A call for a National Commission on Common Core Standards (CCS)

Apr 26, 2014 by

Paul Horton – Rather than permitting the issue of the Common Core Standards (CCS) to be a political hot potato in the upcoming election season, I call for our education secretary to establish a national commission on creating national standards.

Currently, a few foundations, Microsoft, Pearson Education, and several governors, the Fordham Institute, and our education secretary have shaped an agenda that has taken control of education issues from local and state school boards.

While the Race to the Top (RTTT) agenda is well intentioned, it did not encourage enough input from local school boards, parents, teachers, and students. The push to implement the standards has come from the national Chamber of Commerce and very powerful urban business clubs and foundations that shape policy at the city and state levels. Editorial boards and pages aligned with the Chamber and business clubs have jumped on the bandwagon.

What has been characterized by the New York Times and several of its columnists as resistance from the extreme left and right, can be more accurately described as a growing consumer movement against a shoddy product produced by Pearson Education, the company that has produced the tests that assess adherence to the standards

True, this movement has produced its share of wing nuts, especially those from the right who characterize the Common Core Standards as some sort of Obama Administration socialist conspiracy. But a growing number of opponents of the Common Core Standards are political progressives who voted for Obama. And while David Brooks identifies many of these CCS opponents as motivated by left interest groups like teacher unions, he fails to note that the teacher assessment regime that is tied to the Common Core Standards has been completely discredited by the American Statistical Association. Teacher concerns are fact based.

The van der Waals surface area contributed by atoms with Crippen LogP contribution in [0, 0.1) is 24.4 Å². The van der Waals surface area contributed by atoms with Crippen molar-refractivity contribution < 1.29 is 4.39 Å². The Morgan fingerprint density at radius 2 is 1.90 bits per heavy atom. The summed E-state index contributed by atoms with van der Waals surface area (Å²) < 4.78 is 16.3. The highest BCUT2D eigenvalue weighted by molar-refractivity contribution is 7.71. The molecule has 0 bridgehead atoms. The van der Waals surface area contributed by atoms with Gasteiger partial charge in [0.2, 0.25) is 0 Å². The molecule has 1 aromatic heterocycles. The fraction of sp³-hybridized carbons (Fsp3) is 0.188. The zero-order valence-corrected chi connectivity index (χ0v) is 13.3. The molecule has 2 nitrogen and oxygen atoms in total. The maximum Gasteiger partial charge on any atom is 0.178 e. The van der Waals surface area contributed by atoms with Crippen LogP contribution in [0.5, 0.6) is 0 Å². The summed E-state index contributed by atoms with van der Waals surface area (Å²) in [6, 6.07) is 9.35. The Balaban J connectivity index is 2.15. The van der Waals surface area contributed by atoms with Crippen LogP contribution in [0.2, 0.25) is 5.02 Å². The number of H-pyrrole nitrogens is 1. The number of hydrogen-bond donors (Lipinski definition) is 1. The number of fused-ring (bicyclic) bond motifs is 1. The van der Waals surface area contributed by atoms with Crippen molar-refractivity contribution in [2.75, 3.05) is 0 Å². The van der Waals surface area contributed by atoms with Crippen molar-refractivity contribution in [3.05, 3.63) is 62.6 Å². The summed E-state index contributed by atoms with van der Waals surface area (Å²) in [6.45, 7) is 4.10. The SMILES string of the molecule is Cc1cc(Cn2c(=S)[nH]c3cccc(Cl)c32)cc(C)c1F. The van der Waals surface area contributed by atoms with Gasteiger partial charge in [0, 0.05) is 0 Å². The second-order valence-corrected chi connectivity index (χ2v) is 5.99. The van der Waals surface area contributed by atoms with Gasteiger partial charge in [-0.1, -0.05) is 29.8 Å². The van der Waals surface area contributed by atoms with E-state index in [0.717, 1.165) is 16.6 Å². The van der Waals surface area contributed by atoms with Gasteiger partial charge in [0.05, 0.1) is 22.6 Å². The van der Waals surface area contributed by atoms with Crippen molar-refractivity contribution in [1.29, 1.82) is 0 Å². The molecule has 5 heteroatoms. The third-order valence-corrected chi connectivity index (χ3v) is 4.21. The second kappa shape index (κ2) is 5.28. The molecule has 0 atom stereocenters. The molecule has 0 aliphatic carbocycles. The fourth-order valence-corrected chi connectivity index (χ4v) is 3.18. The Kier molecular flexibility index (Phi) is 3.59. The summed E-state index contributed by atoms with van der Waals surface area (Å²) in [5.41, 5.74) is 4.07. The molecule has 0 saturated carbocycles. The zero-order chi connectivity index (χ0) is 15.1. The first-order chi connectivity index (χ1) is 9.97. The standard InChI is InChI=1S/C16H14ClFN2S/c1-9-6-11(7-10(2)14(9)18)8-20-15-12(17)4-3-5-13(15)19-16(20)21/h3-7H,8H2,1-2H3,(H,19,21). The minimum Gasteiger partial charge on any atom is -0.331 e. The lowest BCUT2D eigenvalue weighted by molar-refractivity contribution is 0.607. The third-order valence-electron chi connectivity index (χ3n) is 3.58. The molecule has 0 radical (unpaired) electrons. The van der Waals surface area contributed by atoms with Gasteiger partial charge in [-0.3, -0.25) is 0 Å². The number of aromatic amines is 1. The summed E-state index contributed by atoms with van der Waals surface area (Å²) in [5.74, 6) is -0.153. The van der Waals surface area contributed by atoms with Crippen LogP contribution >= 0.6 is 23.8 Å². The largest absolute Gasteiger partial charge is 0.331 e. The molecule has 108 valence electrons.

Most CCS opponents are parents who have many concerns that are not being listened to very seriously.

The proposed national commission would consist of education experts and policy makers who would travel around the country to listen to parents, teachers, and administrators and make recommendations to the Education Secretary.

I think that there should be ten members, five from the camp that has been critical of the CCS and five from the camp that has supported CCS. Diane Ravitch, Linda Darling-Hammond, and Sandra Stotsky in one group; and Mike Petrelli, Chester Finn, and Marc Tucker on the pro CCS side.

We would all benefit from national standards for many reasons. But we need national standards that respect local control of education, teacher rights, parent rights, student rights, and the principal of equitable school funding.

CCS and Race to the Top were rushed through to gain quick compliance from state and local school boards without adequate open discussion.

Before we can create standards that all constituencies can commit to, we need much broader public discussions. The Common Core Standards should not be set in stone, they should be unlocked so that state school boards and local constituencies can mix and match standards from other states and countries.

When it comes to education, economies of scale are more beneficial to corporate interests that seek profit. We must not sacrifice local educational autonomy to fit an exclusively corporate vision of what education should become. Creativity and innovation are not typically products of standardized regimes. We need an open discussion about these issues that is not dominated by corporate or financial interests.

Paul Horton is a history teacher at the University of Chicago Lab School.

Education News
Find us on Google+

via A call for a National Commission on Common Core Standards (CCS) | Public School Shakedown.

Print Friendly, PDF & Email